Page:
Last week, a beloved member of our family passed away. My maternal grandmother died on Wednesday morning after a long battle with Alzheimer's Disease. She was 87 years of age.
I wish I had spent more time with my grandparents as I grew older, but selfish ambitions in my career, academics, and life all too often stood in the way. Looking back I wonder why I never really traced my family's history and the stories of my grandparents' past. Their lives certainly were not boring. I remember hearing stories about my maternal grandfather's service in World War II, and about my paternal grandfather who worked in the Civilian Conservation Corps, but I never really made the effort to find out more. As an aspiring public historian, I was too consumed with a vision of the past disconnected from my own family history. I regret that, and I want to make amends. With the help of family and recorded history held in archives, I plan to do just that.
I'm taking some time off from the blog to do something that I should have done a long time ago... trace my own family history. When I return I hope to have a few interesting stories to share. I also hope that this exercise will, in some small way, honor the memory of my grandparents who gave far more of themselves than I can ever hope to return.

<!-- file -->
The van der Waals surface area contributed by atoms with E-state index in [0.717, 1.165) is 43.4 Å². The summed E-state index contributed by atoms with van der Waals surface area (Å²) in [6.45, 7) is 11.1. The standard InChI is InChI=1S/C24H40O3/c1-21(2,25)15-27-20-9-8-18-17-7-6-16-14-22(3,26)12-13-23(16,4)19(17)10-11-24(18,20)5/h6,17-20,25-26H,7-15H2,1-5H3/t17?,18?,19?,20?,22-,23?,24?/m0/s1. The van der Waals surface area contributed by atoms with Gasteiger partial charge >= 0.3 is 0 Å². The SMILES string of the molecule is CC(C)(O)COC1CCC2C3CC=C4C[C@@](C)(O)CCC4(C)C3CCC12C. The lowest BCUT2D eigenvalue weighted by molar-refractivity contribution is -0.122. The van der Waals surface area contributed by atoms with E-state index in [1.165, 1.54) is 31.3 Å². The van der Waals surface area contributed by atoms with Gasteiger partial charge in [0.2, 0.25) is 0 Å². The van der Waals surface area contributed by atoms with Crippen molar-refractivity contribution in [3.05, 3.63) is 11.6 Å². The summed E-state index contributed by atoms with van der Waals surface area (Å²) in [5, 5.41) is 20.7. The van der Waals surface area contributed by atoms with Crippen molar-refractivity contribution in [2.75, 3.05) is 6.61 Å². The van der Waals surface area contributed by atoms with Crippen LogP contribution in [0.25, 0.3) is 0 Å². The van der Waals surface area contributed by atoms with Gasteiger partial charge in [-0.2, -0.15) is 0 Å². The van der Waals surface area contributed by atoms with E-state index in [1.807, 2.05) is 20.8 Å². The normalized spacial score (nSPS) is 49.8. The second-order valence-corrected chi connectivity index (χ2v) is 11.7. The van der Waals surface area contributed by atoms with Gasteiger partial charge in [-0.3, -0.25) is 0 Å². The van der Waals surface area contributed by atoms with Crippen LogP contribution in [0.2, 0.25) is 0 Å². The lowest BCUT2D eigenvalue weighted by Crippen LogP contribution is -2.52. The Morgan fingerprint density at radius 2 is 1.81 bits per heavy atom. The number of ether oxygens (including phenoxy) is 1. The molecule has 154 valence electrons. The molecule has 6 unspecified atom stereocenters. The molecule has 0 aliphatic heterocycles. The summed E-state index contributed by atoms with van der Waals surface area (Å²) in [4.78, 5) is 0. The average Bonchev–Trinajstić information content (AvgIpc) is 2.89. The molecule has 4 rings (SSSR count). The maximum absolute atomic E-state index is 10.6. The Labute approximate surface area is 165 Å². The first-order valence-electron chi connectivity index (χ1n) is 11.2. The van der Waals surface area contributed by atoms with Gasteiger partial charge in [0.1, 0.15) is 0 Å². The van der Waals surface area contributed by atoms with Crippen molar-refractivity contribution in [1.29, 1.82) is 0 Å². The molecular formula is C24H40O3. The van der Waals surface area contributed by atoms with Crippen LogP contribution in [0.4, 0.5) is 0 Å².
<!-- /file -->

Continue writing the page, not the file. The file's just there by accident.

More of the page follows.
History is not merely a list of important names, dates and events. History is a collection of well-researched facts wrapped up in incredible storytelling that can shape our ideals and beliefs, and influence the memories of our past. History has the potential to reach every one of us through the lives of our grandparents and the stories of their past. If you're lucky enough to have a living grandparent, sit down and talk to them. Ask them about life growing up, and write those memories down or record an oral history for future generations. Grandparents are every bit as important as the larger-than-life figures that you read about in history books, and their legacy is even more personal.
I love you, Granny. Thank you for being a wonderful part of my life and an important link to my past. I'm looking forward to getting to know you even better in the days to come.
Gordon Belt is an information
professional, archives advocate, public historian, and author of The History
Press book, John
Sevier: Tennessee's First Hero, which examines the life of Tennessee's
first governor, John Sevier, through the lens of history and memory.
On The Posterity Project, Gordon offers reflections on
archives, public history, and memory from his home state of Tennessee.